Last fall I completed the ARMadeus Mk. 12 project, the latest edition in a series of large scale robots. The Mk. 12 uses a power wheelchair as the base and includes a new, anthropomorphic personality module. A detailed construction article was published in the November/December 2018 issue of servo Magazine. Once again, ARMadeus was featured on the cover. My design philosophy of making modular robots and subsystems with off the shelf components was implemented throughout every stage of this project.
The project started with used parts from a Jazzy Select Elite Power Chair. I had been wanting to do a power chair to robot conversion for quite some time. Finding an ideal frame on eBay was the spark that got things started. Rather than buy an entire surplus power chair on eBay, I bought only the parts I needed, the frame, drive motors, and wheels. Changes to the stock power chair chassis were minor. I removed the electromagnetic brakes from the drive motors and installed 45 Amp Anderson Powerpole connectors to the motor leads. I removed the top 4.5 inches of the seat post tube, and enlarged 4 holes in the welded steel frame for mounting electronics. The assembled power chair chassis weighs 51 pounds and contributes to a low center of mass. This was not going to be a lightweight robot. Since the stock power chair is designed to support a 300 pound load, this new universal robot base should be able to handle anything I could design.
The next step was to construct the control module frame using 80/20 aluminum, T-slotted extrusions. The control module frame houses all the electronic, power distribution, and pneumatic subsystems. It drops onto the chassis and is secured with just four 1/4-20 brass thumbnuts. A lot of thought and effort went into finding suitable locations on the frame for all of the different subsystem components. I wanted the overall design to be as compact and efficient as possible, but still be modular and accessible.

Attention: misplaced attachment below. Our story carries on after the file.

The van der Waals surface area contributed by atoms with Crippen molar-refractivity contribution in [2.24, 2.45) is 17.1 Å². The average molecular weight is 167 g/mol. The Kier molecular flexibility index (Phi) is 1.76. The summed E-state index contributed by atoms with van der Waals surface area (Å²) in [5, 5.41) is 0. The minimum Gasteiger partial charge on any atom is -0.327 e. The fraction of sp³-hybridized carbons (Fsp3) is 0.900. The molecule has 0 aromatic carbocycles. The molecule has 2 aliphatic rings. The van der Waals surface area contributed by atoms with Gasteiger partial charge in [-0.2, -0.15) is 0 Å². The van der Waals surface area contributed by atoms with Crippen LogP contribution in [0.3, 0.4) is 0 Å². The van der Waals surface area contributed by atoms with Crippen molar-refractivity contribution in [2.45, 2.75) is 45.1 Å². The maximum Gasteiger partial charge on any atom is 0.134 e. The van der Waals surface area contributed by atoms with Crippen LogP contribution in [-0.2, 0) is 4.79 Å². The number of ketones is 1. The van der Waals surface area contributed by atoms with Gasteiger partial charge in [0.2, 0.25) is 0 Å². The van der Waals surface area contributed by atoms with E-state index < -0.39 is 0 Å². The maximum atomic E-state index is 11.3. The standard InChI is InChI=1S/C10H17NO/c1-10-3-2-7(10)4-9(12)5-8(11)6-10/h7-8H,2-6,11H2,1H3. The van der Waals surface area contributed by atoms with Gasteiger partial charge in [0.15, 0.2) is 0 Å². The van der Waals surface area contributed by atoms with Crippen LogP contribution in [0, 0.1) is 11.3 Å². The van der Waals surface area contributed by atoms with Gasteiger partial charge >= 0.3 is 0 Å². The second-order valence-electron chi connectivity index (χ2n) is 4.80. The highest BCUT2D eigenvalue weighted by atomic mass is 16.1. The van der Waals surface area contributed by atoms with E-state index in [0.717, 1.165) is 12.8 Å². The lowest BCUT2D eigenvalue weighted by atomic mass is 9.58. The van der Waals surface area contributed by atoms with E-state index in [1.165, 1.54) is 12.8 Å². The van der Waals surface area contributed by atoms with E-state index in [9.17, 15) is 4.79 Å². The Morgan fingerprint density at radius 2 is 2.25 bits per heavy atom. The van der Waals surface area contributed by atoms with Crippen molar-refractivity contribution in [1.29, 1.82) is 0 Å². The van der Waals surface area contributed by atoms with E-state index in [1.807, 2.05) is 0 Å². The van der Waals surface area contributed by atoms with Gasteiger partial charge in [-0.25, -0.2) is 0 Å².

Starting at the front of the robot, the subsystems were designed to be easily incorporated onto the control module frame. Leading the way is a bank of eight SPARK electronic speed controllers, Two controllers were dedicated to the main drive motors, one was configured with limit switches to control the turret rotation motor, while the remaining five were allocated for individual actuators in the personality module. A polycarbonate shield protects the exposed terminals of the motor controller bank.
Next in line was the centrally located, vertically mounted EZB v4/2 controller and associated electronics assembly. One challenge was how to reliably connect the EZB I/O lines to the personality module. Groups of related EZB signals were wired to three, DIN rail mounted breakout boards from Winford Engineering. servo signals were connected to a DB25 board, digital signals for switching LED lights and/or solenoids to a DB9 board, and sensor signals to a DB15 breakout board. With matching breakout boards in the personality module, all the control lines could be routed with just 3 standard data cables.
The power distribution panel with circuit breakers for each branch circuit was located directly behind the EZB controller assembly. 12 AWG wire and Anderson Powerpole connectors were used extensively to minimize voltage drops and facilitate debugging. Main robot power is supplied by a 12V/35Ahr battery mounted in front of the compressor, on a 3/8 inch thick polycarbonate plate suspended from the control module frame.
At the rear of the robot, a second vertical assembly contains the pneumatics control hardware. This subsystem design allowed open access while keeping the compressor wiring and tubing as compact as possible.
The main breaker/power switch, e-stop switch, drive motor override switch, battery voltage and current meters, and pneumatic controls were installed at the rear of the robot.